In Scotland and most other countries there are legally 41 words that need to be said in every wedding ceremony: __________ and __________, if I could you both to stand before me.
___________, do you take ______________ to be your lawful wedded wife.
___________ says I DO
___________, do you take ______________ to be your lawful wedded husband.
___________ says I DO
After these words you can make personal vows or a declaration of love to your partner that you have prepared beforehand or religious vows.
There are only three ways that you can be legally married in Scotland: by a Registrar, a designated member of a faith organisation, or an accredited Humanist Celebrant. There are some Independent Celebrants that are tied to an Independent Faith Body who can perform ceremonies. Other Independent Celebrants require you to first be legally married by a Registrar and then you can have your bespoke ceremony. See my previous blog article for an example.
Everyone getting married needs to complete a Marriage Notice – Scotland M10 Form (Section 3(1) of the Marriage (Scotland) Act 1977). Whilst you think of your wedding as a romantic act it is still a legal contract that has all sorts of implications with regard to family law, property, inheritance tax, a spouse cannot be compelled by a criminal court to disclose private communications with their spouse, no inheritance tax is payable on an estate inherited by a surviving spouse, etc.
You will need make an appointment with the Registrar who will check The M10 form along with relevant documentation – birth certificate, adoption certificate, evidence of residence, etc. You will pay a fee of £70.00 at the time of writing. This appointment needs to be with the Registrar in the district you are getting married no more than three months prior to the wedding and no less than 29 days before the date of the wedding. I always advise couples to do this as soon as the three month window is open and if you do not have all the documentation to nevertheless get the process started. You can always return with missing documentation. Your celebrant should help you complete section F, which is about your celebrant’s designation to conduct your legal wedding ceremony. Part of my service to couples is to assist them with the whole form.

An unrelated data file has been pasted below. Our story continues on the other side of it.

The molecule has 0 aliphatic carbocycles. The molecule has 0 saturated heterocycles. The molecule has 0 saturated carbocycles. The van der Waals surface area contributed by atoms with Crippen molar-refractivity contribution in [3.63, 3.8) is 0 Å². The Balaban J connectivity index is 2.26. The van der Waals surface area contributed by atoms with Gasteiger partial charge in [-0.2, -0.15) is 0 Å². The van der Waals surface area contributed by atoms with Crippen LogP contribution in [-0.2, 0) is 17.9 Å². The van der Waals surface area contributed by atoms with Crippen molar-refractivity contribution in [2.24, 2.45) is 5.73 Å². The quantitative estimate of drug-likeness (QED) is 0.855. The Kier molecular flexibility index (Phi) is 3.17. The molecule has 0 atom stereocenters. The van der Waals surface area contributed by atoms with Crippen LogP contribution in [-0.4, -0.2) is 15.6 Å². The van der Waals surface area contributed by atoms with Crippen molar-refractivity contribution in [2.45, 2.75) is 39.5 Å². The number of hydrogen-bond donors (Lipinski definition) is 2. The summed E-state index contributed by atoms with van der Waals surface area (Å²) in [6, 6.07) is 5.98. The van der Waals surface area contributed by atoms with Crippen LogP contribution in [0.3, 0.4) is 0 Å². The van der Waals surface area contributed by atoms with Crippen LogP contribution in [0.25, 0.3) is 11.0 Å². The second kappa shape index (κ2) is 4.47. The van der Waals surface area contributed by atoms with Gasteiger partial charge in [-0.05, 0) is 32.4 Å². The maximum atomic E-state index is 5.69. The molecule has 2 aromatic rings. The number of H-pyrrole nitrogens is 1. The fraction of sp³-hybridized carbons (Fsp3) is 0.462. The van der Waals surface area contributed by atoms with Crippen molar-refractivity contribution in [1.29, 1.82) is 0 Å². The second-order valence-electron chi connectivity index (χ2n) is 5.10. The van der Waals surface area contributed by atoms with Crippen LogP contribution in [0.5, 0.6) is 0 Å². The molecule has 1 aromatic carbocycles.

You will return to the Registrar’s office the week before your wedding to collect The Marriage schedule and hand it to the Celebrant conducting your ceremony. This is the document that will be signed by yourselves, two witnesses, and the Celebrant at your marriage ceremony. Without it there can be no legal wedding. This document must be returned by someone designated by you to the Registrar on the next working day after your ceremony.
© Chris Vermeulen